LDS hair standards

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nightlight
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Re: LDS hair standards

Post by nightlight »

TrueFaith wrote: July 19th, 2021, 6:34 am
Nomanknowsmyname wrote: July 19th, 2021, 12:51 am
TrueFaith wrote: July 18th, 2021, 5:13 pm
Nomanknowsmyname wrote: July 18th, 2021, 4:17 pm

Show me where Hugh Nibley said that long hair constituted corruption of the body. Nibley was speaking about the Word of Wisdom (which has nothing to do with long hair or beards), and for some reason you are using his words (which have nothing to do with long hair or beards) to justify your own non-doctrinal opinions, even though it has already been shown that Nibley did not share your opinions. I do find it humorous that this statement by Nibley contains an allusion to a statement by Brigham Young. Are you really trying to invoke Brigham Young in order to justify the idea that long hair or a beard are indicative of physical and spiritual corruption? We all know what Brigham Young would think about that. Also, Michael D. Rhodes (who has a rather extensive beard) was a long-time colleague of Hugh Nibley, and co-authored Nibley's book "One Eternal Round" (which was published after Nibley's death, and which many consider to be Nibley's magnum opus). You can see Michael D. Rhodes' beard in this recent video:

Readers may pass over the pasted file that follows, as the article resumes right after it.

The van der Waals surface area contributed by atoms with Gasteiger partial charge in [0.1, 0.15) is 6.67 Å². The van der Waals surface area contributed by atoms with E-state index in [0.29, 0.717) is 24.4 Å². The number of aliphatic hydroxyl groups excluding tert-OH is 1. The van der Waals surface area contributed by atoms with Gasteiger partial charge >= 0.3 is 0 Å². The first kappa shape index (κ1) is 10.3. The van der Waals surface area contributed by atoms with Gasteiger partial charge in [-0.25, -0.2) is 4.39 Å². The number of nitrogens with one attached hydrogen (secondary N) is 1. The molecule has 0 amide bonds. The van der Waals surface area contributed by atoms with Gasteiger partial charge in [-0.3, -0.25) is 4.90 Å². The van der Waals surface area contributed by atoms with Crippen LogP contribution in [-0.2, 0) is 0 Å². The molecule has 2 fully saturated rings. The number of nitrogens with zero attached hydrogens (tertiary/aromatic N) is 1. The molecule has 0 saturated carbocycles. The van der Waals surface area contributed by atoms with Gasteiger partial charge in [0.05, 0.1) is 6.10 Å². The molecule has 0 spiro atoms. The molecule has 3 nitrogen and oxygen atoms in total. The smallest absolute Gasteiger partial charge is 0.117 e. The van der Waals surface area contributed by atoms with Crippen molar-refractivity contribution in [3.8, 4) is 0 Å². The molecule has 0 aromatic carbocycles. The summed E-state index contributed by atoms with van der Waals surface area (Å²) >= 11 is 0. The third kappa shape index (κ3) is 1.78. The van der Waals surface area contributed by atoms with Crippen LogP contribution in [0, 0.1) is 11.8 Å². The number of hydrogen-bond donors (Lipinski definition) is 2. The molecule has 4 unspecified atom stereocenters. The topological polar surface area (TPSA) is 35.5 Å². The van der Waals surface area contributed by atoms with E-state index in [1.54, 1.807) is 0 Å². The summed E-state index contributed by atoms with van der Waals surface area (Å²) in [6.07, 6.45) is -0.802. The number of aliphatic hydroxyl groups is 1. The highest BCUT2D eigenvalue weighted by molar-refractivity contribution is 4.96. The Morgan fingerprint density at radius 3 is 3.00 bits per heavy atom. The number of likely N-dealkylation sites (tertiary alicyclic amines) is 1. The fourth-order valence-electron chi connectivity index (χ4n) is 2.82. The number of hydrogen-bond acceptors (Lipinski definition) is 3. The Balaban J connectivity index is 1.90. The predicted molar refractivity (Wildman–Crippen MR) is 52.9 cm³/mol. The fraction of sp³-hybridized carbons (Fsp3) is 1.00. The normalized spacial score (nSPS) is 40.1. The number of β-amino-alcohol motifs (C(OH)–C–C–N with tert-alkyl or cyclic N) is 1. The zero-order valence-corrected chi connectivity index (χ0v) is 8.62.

https://www.youtube.com/watch?v=zmvqWFa50Lo&t=685s

24 Ye blind guides, which strain at a gnat, and swallow a camel.
25 Woe unto you, scribes and Pharisees, hypocrites! for ye make clean the outside of the cup and of the platter, but within they are full of extortion and excess.
26 Thou blind Pharisee, cleanse first that which is within the cup and platter, that the outside of them may be clean also.
27 Woe unto you, scribes and Pharisees, hypocrites! for ye are like unto whited sepulchres, which indeed appear beautiful outward, but are within full of dead men’s bones, and of all uncleanness.
28 Even so ye also outwardly appear righteous unto men, but within ye are full of hypocrisy and iniquity. (Matt. 23:24-28)

". . . God has said that the inward vessel shall be cleansed first, and then shall the outer vessel be cleansed also." (Alma 60:23)

Observance of the Word of Wisdom directly affects the internal state of one's physical body, and can have discernable secondary effects that are outwardly apparent. It is not true, however, that having long hair or a beard affects or is a result of one's spiritual state, although the appearance of one's hair can say a lot about one's physical health. I currently have a beard (which happens to be much, much shorter than Michael D. Rhodes' beard). I will gladly shave it off if you can convince me that it is an abomination in the Lord's sight.